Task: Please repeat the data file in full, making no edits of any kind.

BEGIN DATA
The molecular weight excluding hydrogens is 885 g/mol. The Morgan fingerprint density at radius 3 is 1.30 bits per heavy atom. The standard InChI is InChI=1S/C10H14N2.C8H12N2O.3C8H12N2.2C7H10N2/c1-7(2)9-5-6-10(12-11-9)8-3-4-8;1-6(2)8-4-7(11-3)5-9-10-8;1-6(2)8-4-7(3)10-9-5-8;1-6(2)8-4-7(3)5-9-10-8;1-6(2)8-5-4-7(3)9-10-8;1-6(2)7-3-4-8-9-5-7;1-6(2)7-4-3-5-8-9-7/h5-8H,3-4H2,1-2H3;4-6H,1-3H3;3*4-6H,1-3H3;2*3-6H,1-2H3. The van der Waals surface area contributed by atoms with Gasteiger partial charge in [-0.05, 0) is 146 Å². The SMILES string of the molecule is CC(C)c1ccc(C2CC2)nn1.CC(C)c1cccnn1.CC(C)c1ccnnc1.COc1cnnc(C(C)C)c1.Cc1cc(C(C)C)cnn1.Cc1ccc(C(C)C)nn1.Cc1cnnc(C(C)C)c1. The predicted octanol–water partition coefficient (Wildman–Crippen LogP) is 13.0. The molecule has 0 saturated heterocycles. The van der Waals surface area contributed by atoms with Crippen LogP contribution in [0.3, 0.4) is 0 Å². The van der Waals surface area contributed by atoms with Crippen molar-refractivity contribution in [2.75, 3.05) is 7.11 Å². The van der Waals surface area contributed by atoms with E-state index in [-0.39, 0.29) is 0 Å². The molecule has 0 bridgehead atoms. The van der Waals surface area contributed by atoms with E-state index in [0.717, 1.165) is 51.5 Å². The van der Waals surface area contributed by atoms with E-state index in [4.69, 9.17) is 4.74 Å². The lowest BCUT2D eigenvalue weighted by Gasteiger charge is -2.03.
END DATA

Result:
The molecular weight excluding hydrogens is 885 g/mol. The Morgan fingerprint density at radius 3 is 1.30 bits per heavy atom. The standard InChI is InChI=1S/C10H14N2.C8H12N2O.3C8H12N2.2C7H10N2/c1-7(2)9-5-6-10(12-11-9)8-3-4-8;1-6(2)8-4-7(11-3)5-9-10-8;1-6(2)8-4-7(3)10-9-5-8;1-6(2)8-4-7(3)5-9-10-8;1-6(2)8-5-4-7(3)9-10-8;1-6(2)7-3-4-8-9-5-7;1-6(2)7-4-3-5-8-9-7/h5-8H,3-4H2,1-2H3;4-6H,1-3H3;3*4-6H,1-3H3;2*3-6H,1-2H3. The van der Waals surface area contributed by atoms with Gasteiger partial charge in [-0.05, 0) is 146 Å². The SMILES string of the molecule is CC(C)c1ccc(C2CC2)nn1.CC(C)c1cccnn1.CC(C)c1ccnnc1.COc1cnnc(C(C)C)c1.Cc1cc(C(C)C)cnn1.Cc1ccc(C(C)C)nn1.Cc1cnnc(C(C)C)c1. The predicted octanol–water partition coefficient (Wildman–Crippen LogP) is 13.0. The molecule has 0 saturated heterocycles. The van der Waals surface area contributed by atoms with Crippen LogP contribution in [0.3, 0.4) is 0 Å². The van der Waals surface area contributed by atoms with Crippen molar-refractivity contribution in [2.75, 3.05) is 7.11 Å². The van der Waals surface area contributed by atoms with E-state index in [-0.39, 0.29) is 0 Å². The molecule has 0 bridgehead atoms. The van der Waals surface area contributed by atoms with E-state index in [0.717, 1.165) is 51.5 Å². The van der Waals surface area contributed by atoms with E-state index in [4.69, 9.17) is 4.74 Å². The lowest BCUT2D eigenvalue weighted by Gasteiger charge is -2.03.